Hypertensive haemorrhage with microhaemorrhages

Case contributed by A.Prof Frank Gaillard


Headache and ataxia.

Patient Data

Age: 55 years
Gender: Male

A haematoma in the left cerebellar hemisphere is present with mild mass effect on the vermis and fourth ventricle, with no hydrocephalus. 

There is patchy subcortical white matter hypodensity in both frontal lobes near the vertex out of keeping for age. No extra-axial collection. Muscles demonstrate no abnormal density and minimal atherosclerotic calcification.


MRI months later

Multiple foci of high T2 signal in the supratentorial white matter is in keeping with chronic small vessel ischaemia. The residual left cerebellar haematoma is characterised as a blooming area of signal loss with the expected volume loss.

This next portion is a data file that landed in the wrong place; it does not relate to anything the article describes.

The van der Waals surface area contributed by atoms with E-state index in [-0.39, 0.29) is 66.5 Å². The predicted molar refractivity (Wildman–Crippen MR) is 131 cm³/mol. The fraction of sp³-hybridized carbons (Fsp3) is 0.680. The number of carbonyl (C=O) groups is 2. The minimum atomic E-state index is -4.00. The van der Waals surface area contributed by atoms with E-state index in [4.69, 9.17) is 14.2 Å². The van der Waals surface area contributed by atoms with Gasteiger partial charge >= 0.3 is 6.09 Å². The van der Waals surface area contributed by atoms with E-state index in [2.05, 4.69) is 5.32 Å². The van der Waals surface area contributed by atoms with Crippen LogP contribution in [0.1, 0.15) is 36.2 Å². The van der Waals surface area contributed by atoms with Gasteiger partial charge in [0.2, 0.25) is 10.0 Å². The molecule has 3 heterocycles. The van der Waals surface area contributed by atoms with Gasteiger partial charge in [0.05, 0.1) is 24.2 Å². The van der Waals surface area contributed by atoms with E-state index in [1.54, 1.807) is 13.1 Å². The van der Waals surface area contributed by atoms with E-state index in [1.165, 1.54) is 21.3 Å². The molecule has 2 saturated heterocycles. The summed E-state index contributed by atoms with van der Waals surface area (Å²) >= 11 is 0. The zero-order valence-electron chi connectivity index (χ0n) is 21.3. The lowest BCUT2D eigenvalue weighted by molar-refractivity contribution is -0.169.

There are multiple scattered small foci of blooming signal loss (microhaemorrhages) particularly on the pons, cerebellar hemispheres and basal ganglia. 

The increased T2 signal in the right inferior olivary nucleus probably represents early hypertrophic olivary degeneration

Conclusion: Findings are in keeping with chronic small vessel disease and hypertensive microangiopathy. 

Case Discussion

Typical location and appearances of a hypertensive haemorrhage, with microhemorrhages in the same distribution as macrohemorrhages. 

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Case information

rID: 39189
Case created: 25th Aug 2015
Last edited: 15th May 2017
Inclusion in quiz mode: Included

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